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The second new ball is India’s biggest problem – they need to get creative to solve it

by Rohit Sankar 4 minute read

The Headingley Test seemed to be interestingly poised heading into day four until India lost eight wickets inside 16 overs to surrender meekly. Rohit Sankar on why the second new ball is India’s nemesis in England, and how they could counter it in the remaining two Tests.

The most compelling, yet understated stat of the series is that India have lost nearly one-third of their wickets in a short 20-over period after the second new ball is taken. Virat Kohli, Ajinkya Rahane, Rishabh Pant and Ravindra Jadeja have been dismissed twice each in this phase while Cheteshwar Pujara and KL Rahul have also been dismissed once.

Twice in the series already, the phase has already India detrimentally. At Headingley, the eight wickets lost in 16 overs resulted in a thumping loss when they had gained some hold in the game on day three to at least make a contest out of a hopeless situation.

At Lord’s, they looked well on their way to making a 400-plus total in the first innings when KL Rahul and Virat Kohli were involved in a century stand. But the second new ball sent back Kohli, Rahul and Rahane in a seven-over period that saw India finish on 364. The last eight wickets added just 97 runs.

It is no coincidence that India have fared way better against the first new ball and that the openers are India’s highest run-scorers in the series. KL Rahul and Rohit Sharma have been exemplary in dealing with the new ball. They have faced 561 of the 684 balls inside the first 20 overs in this series. While Rohit has been dismissed just once, Rahul has been dismissed four times, but only two of them has come inside the first 10 overs.

It is no secret that India’s middle order struggles against the moving ball. Virat Kohli, who has now nicked off to the wicketkeeper or the slip cordon six times out of seven since landing in England, and his dismissal template have been India’s too. Of the 29 catches India have given in the last two Tests of this series, 24 have been to the keeper or the cordon. 19 of them have come from batsmen in the top seven.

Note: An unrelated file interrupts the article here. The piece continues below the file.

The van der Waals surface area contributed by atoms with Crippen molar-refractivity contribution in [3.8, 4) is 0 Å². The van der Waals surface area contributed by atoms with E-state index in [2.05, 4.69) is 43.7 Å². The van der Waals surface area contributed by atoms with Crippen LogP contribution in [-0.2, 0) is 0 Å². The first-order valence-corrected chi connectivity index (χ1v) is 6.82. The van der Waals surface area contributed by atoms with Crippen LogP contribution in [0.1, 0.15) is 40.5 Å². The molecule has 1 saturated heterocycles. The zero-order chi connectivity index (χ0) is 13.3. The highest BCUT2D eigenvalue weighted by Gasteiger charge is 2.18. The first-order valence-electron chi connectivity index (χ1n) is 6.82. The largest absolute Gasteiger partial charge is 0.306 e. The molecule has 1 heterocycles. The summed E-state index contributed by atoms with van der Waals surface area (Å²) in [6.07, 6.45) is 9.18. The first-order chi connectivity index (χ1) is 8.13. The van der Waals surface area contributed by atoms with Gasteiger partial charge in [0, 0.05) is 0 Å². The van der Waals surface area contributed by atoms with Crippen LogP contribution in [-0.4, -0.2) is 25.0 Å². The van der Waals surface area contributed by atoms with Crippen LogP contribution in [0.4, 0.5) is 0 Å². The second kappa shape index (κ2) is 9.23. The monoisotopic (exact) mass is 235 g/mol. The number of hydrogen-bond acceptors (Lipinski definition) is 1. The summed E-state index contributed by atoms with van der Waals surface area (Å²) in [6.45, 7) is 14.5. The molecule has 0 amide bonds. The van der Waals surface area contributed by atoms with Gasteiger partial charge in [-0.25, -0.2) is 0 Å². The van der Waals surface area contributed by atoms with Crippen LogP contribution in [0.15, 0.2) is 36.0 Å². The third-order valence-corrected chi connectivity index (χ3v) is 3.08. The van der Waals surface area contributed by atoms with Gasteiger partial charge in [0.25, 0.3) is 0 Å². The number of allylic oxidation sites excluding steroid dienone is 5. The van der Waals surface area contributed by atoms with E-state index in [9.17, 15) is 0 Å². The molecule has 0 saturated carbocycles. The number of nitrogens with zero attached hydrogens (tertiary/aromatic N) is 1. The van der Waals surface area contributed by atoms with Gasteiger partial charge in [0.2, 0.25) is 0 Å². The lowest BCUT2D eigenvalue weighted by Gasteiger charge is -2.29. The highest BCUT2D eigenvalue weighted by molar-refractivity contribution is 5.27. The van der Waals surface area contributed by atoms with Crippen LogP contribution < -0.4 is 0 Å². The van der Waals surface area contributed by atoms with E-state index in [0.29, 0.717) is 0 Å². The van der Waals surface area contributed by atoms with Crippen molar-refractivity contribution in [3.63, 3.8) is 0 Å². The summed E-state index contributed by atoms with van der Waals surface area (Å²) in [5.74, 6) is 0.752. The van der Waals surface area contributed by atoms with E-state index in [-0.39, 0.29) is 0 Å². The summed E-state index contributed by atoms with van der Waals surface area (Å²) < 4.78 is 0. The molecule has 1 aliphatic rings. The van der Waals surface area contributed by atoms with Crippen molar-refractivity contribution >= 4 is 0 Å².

England know the channel to target this batting line-up with. Ollie Robinson, after the Headingley Test, stated that it was a fairly “simple plan” to get rid of Kohli – “fourth and fifth stump, get it to angle away, and hope he nicks it and he did”.

This hasn’t quite worked against Rohit, in particular. Rohit has been caught out hooking twice in the series but hasn’t nicked one behind the wicket yet. Playing the ball late and being extra guarded outside his off-stump has helped Rohit, and in turn India, massively. It is fair to say that the Rohit way is one the middle-order has failed to emulate, especially against the new ball, and when exposed to the new cherry (with the shield provided by the openers missing), the shortcomings have been glaring.

There is no fool-proof way to protect the batting line-up against the second new ball, but something the team could try is bringing in Hanuma Vihari, a top-order batsman who has had a taste of the English conditions with his recent county stint, and showed immense resolve with the bat in Australia in his last Test in Sydney. Ajinkya Rahane’s slump has gone from bad to worse and it would probably do him and India good to hand him a break.

My colleague made a pertinent point the other day that “Pant is unlikely to ever change how he really bats, and that’s how it should be”, but it also means India need to know when exactly to inject him into the game and when not to. Exposing him to the second new ball when his defensive game isn’t really top-notch is counter-productive. Of course, it is difficult to plan for this, but India could be flexible with Pant’s batting position, moving him up or down the order to utilise him either before the new ball is due or try and delay his entry when the new ball is just in. It helps that the men around him — Vihari and Jadeja, if the former were to replace Rahane — are better equipped to handle the new ball.

India’s batting is evidently vulnerable to the odd collapse as we have seen multiple times in the recent past, but the barrage of wickets that has fallen to the second new ball is something they could try and stave off with creative thinking.

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